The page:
Millions of Britons are being forced to eat less or skip meals, a situation that has worsened sharply since the start of the year as the cost of living has soared, according to a study published on Monday.
According to a study published by the Food Foundation, in April more than 7 million adults lived in households that ran out of food (nearly 14% of the total), a number that has increased by 57% since the month of January.
About 2.6 million children live in these homes. And according to this study, conducted with the YouGov Institute, 2.4 million adults went without eating for at least a full day in April.
The foundation “calls on the government to take urgent action to prevent this crisis from escalating further,” particularly “by increasing allowances as sharply as inflation” or even “expanding access to free school meals.”
Additionally, food bank recipients are “increasingly asking for non-cooked food” because “families can’t afford energy bills,” the organization adds, warning that food insecurity will continue to rise in the coming months.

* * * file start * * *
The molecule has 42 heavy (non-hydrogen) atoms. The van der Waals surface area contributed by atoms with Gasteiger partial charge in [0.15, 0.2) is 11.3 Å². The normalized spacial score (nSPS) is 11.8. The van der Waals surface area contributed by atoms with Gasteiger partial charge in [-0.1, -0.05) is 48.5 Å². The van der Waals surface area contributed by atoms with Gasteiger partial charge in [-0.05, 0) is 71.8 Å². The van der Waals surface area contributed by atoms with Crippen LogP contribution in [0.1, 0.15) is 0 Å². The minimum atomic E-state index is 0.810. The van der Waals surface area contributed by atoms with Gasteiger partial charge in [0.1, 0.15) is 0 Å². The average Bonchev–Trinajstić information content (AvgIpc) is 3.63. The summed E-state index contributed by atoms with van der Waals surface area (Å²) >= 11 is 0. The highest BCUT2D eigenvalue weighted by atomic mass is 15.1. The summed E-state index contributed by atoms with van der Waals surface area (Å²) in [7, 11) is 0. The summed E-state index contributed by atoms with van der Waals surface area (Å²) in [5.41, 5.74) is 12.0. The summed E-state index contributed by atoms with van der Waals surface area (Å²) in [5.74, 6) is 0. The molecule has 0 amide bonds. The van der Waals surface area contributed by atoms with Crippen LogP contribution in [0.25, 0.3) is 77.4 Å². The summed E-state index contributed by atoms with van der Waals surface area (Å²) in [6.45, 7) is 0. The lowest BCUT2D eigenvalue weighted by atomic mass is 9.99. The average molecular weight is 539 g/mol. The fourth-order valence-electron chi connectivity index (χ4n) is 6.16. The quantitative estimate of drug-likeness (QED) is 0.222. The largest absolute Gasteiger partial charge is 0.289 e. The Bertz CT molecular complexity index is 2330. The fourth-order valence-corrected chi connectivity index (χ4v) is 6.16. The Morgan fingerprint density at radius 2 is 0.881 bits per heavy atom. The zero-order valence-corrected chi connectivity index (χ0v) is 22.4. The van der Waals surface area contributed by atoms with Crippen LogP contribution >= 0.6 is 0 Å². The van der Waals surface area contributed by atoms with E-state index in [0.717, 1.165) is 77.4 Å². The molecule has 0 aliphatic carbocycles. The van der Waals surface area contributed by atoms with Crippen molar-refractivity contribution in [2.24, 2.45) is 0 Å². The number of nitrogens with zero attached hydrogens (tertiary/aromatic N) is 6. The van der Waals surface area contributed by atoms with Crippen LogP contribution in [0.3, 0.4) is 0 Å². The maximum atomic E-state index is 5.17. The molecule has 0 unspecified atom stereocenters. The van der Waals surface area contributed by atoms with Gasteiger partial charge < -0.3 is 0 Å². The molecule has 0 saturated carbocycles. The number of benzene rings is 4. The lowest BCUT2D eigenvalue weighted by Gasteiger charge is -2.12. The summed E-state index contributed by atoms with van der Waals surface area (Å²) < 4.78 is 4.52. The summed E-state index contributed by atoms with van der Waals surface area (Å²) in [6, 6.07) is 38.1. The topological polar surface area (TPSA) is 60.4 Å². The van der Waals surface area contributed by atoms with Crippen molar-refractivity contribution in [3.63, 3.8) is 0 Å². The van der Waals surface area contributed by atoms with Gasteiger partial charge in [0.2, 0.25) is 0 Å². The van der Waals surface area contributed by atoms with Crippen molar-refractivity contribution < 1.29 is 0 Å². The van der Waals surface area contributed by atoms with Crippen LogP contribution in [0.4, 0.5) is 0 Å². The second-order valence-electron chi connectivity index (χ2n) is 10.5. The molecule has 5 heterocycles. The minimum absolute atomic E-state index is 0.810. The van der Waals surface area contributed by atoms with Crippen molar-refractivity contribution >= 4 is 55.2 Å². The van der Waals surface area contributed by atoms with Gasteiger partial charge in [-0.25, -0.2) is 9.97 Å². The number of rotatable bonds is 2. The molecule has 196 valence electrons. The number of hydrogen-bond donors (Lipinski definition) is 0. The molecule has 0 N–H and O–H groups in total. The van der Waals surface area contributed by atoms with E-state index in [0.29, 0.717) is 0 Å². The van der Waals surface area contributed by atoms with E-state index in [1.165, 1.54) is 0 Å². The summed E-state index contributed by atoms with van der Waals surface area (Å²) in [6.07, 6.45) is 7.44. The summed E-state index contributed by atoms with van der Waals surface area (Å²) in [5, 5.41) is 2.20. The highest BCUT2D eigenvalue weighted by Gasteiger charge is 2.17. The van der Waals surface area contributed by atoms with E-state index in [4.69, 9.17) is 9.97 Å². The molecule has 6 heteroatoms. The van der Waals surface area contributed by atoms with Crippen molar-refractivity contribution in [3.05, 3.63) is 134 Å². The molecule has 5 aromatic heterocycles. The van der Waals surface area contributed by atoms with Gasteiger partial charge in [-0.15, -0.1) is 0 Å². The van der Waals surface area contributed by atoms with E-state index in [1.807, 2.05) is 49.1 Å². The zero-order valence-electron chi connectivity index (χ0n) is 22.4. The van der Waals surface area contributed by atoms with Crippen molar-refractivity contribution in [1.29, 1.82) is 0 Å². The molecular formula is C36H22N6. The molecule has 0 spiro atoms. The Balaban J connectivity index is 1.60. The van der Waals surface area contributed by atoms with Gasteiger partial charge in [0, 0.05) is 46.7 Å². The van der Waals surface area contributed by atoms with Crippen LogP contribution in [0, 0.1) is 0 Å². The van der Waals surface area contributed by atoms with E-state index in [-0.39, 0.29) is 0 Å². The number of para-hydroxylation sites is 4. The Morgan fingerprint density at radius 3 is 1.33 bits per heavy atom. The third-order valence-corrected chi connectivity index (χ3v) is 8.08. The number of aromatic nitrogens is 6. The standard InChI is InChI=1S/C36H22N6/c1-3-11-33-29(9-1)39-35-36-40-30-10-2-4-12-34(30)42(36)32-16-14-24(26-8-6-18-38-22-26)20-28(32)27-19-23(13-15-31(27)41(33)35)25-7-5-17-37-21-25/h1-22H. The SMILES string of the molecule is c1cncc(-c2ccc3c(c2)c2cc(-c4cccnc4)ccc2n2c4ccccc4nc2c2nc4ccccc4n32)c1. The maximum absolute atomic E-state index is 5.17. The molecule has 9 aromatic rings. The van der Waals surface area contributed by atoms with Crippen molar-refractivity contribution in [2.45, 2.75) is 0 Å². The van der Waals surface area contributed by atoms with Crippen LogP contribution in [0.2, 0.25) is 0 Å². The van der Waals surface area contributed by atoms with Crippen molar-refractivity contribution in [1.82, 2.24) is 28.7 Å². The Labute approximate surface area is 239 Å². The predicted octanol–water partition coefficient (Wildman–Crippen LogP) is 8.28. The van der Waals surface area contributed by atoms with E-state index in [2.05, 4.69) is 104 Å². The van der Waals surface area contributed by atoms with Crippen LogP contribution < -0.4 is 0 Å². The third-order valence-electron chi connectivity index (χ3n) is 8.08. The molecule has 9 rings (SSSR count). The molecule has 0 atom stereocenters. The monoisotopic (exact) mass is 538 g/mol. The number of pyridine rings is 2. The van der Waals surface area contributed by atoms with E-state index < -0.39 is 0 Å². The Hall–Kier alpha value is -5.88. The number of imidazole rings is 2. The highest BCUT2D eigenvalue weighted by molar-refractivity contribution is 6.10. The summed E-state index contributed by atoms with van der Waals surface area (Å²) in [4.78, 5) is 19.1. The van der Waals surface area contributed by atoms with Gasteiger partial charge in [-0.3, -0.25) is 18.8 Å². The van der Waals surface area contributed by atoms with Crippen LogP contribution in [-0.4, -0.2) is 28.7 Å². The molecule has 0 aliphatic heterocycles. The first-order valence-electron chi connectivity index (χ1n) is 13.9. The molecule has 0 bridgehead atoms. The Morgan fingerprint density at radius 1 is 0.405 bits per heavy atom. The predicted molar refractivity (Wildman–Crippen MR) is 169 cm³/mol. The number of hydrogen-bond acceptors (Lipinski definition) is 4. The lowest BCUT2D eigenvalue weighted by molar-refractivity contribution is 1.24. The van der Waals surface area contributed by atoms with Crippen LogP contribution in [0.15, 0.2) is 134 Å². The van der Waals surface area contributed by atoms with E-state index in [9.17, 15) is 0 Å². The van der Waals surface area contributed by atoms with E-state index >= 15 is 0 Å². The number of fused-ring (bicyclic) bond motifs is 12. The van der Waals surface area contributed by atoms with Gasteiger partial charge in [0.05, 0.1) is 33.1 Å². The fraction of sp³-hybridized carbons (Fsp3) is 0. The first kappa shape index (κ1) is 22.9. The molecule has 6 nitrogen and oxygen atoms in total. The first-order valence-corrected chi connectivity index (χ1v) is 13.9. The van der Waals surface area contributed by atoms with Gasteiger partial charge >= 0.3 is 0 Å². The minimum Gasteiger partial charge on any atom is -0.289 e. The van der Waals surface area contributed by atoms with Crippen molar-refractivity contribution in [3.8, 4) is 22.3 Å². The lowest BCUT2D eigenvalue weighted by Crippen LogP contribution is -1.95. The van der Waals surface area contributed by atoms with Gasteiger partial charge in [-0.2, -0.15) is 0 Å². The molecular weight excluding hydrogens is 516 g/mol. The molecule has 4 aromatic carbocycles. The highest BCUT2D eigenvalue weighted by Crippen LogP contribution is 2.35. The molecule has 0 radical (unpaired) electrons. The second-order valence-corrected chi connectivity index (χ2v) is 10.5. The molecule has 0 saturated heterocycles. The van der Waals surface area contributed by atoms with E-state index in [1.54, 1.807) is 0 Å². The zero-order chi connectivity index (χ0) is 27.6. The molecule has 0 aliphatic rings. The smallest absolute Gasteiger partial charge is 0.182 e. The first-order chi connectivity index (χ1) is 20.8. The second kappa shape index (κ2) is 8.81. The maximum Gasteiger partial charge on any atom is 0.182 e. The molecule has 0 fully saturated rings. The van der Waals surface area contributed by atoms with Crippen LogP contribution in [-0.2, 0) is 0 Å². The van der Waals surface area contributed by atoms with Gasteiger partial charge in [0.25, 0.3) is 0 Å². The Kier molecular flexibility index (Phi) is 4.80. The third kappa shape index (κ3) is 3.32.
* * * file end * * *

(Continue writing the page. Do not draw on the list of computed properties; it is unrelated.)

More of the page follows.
With inflation set to top 10% in the UK this year, fueled in particular by energy and food prices, finance minister Rishi Sunak has been criticized for not providing enough help to struggling families.
Also Keith Anderson, chief executive of Scottish Power, one of the UK’s largest electricity suppliers, on Monday urged the government to act if “up to 40% of households could face energy poverty next winter,” according to a sent document Statement on AFP.
The Executive, Mr Anderson said, should pay for a £1,000 a year (more than €1,160) reduction in energy bills for the most deprived, an expense which “could be recouped over a 10-year period”.
For their part, the British Chambers of Commerce (BCC) have urged the government to adopt an emergency budget to help businesses deal with rising costs, including rolling back tax increases that came into effect in April or cutting VAT on energy bills.
Chancellor Rishi Sunak, in a statement later on Monday, argued that the government had already announced support for SMEs, including tax cuts for smaller businesses or certain ailing sectors such as retail, hospitality or hobbies.